Life is funny. What is an innovative story one day may appear almost amusing later, especially when several decades have passed.
Turn back the clock to 1951. The Toledo Times ran a story about women taking jobs that used to be dominantly held by men. This photo was taken by photographer Clarence Bailey on May 28, 1951. It was shot at the Sohio Gas Station at the corner of Dorr and Detroit, where Standard Oil Corporation was training female attendants, including 18-year-old Shirley Wilson of Mason Street, to pump gas and check the oil.
Persuaded by war-induced shortages of help, Standard Oil officials decided to open their six-day training program to women for work at their 23 company-operated stations in Toledo. The story said the girls had to be attractive enough that a driver wouldn’t take “one startled look and change his brand of gas.” But they didn’t want women who were so attractive that motorists “leered at the help as they wheeled in, running down gas pumps.”
The station operators wanted girls who were at least 5 foot, 5 inches tall so they could bend over the fenders of the newer cars to reach the oil dipsticks. Otherwise the girls would need to be willing to stand on a box to check the oil. And it was a requirement that the girls wear slacks. After opening the training program to women, 65 girls applied during the first six weeks, and only 12 were accepted. They were required to take five tests, including an arithmetic test and an intelligence test. The women were also required to convince their bosses that they weren’t afraid to get their hands dirty and that they could stand up to a day under a blazing sun on a concrete driveway.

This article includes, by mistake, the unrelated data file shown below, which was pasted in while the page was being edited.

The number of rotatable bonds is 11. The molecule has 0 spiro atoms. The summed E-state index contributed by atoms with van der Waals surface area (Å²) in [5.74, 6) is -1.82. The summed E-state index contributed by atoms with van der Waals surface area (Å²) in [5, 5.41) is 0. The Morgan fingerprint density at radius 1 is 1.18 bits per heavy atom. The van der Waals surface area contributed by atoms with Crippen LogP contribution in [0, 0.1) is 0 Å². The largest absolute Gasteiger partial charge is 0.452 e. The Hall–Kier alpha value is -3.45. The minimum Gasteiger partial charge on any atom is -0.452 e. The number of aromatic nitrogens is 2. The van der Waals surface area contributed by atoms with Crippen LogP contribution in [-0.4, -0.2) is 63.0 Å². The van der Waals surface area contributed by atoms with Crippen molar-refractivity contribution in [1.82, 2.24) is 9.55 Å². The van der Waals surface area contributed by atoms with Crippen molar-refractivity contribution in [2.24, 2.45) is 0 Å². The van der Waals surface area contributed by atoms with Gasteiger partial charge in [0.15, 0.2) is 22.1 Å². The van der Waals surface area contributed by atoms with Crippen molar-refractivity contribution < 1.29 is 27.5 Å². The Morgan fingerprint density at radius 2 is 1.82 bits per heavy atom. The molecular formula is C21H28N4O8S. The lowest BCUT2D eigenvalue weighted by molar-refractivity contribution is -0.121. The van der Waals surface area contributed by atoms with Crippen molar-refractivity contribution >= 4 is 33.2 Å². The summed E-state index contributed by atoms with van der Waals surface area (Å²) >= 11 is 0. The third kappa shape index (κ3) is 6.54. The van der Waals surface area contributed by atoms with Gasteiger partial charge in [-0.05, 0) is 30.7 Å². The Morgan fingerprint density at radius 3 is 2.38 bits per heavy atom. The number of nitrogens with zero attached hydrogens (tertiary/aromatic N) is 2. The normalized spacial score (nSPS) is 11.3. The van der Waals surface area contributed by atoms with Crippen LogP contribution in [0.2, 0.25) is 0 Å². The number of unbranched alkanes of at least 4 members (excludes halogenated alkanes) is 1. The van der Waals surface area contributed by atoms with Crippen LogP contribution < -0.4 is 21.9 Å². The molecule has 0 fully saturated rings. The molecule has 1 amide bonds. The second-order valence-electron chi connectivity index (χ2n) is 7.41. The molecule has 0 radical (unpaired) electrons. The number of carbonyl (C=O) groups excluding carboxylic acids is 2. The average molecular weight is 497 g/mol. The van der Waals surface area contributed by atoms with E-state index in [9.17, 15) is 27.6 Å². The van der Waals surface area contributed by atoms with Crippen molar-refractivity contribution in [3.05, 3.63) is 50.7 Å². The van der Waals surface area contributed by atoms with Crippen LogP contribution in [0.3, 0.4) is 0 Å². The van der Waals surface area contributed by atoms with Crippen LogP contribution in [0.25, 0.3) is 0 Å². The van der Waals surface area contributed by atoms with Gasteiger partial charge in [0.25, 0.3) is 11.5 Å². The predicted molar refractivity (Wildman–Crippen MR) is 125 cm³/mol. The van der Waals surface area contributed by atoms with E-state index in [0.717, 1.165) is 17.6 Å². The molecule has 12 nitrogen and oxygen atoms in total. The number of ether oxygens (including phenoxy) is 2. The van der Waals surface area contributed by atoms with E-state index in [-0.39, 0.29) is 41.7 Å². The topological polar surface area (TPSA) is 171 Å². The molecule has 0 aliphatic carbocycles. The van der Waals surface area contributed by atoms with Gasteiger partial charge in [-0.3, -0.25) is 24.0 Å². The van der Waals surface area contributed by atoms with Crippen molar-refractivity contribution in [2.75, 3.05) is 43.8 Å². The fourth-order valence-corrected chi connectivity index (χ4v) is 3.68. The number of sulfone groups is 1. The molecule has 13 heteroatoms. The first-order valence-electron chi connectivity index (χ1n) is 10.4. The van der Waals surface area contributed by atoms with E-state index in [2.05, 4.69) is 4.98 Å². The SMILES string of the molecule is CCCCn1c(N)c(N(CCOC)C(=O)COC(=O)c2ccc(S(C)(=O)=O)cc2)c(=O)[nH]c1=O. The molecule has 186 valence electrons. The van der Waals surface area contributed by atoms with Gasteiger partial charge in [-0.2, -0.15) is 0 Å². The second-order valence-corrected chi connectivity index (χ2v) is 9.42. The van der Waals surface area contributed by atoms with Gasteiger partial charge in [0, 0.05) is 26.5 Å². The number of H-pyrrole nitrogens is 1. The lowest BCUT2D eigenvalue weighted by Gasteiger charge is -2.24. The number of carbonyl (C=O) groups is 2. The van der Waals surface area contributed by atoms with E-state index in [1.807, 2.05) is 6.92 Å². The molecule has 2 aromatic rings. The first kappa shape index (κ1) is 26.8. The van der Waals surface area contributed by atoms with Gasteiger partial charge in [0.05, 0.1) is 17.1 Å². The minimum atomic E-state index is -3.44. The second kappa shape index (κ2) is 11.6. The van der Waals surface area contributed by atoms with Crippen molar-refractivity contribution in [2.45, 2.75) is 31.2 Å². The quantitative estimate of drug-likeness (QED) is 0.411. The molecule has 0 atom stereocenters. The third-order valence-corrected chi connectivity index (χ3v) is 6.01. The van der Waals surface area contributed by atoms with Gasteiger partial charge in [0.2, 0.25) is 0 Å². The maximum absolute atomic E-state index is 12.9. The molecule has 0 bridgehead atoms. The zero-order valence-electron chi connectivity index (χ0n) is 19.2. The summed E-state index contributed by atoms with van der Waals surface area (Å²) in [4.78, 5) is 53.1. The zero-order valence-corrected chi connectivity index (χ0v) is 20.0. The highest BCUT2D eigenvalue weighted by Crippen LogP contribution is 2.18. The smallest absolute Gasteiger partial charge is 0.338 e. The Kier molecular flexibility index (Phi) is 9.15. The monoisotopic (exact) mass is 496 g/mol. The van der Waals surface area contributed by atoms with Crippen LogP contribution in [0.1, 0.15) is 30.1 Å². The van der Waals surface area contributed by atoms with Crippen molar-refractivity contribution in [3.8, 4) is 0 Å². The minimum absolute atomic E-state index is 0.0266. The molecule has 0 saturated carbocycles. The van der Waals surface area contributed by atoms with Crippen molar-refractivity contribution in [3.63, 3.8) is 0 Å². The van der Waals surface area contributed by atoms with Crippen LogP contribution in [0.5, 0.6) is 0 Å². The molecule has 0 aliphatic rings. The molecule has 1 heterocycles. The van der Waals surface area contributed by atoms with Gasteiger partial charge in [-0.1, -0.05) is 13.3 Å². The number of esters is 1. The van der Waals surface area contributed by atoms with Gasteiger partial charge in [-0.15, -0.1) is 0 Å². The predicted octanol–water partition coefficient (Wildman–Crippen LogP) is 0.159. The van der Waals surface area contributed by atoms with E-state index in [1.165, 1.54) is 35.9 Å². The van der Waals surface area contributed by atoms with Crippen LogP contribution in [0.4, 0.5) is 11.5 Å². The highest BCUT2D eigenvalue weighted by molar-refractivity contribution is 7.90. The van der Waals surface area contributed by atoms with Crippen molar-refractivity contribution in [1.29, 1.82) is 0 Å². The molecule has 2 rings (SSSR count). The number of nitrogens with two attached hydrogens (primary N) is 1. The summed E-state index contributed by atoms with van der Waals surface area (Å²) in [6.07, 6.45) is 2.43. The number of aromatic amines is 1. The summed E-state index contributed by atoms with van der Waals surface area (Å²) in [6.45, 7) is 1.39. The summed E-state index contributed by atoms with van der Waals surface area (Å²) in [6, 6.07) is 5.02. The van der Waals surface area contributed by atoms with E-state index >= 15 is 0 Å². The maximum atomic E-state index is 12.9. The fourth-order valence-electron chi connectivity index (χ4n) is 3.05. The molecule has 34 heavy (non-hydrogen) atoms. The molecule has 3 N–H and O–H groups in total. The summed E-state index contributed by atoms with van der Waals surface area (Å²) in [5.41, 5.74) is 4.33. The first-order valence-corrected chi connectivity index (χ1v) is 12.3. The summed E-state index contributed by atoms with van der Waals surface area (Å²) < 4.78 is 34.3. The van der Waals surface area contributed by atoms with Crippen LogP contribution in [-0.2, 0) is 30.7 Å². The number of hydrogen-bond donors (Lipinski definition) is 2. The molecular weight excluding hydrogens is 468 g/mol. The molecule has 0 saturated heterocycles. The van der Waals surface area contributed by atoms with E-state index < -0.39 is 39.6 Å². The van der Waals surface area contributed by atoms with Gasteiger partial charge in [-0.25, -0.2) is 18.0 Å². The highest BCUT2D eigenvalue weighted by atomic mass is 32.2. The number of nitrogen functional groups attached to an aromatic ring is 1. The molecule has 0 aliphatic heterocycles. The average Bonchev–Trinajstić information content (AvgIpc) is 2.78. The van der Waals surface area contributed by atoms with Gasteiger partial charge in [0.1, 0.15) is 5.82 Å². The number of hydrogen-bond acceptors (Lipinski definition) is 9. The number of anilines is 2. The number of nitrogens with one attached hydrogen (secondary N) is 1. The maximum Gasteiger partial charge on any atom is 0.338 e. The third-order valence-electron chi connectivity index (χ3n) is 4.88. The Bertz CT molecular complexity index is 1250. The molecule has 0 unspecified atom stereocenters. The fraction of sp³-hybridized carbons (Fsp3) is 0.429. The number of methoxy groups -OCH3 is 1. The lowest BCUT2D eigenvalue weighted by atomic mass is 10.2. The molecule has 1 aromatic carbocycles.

The story stated that the women applied because of the pay and the chance to work outdoors. More than half of the first applicants were blondes, but the story noted it was not clear if that fact was significant.
“We’re not looking for glamour girls or butterflies,” a company spokesman said. “We’re interested first of all in finding girls who can do the job.”
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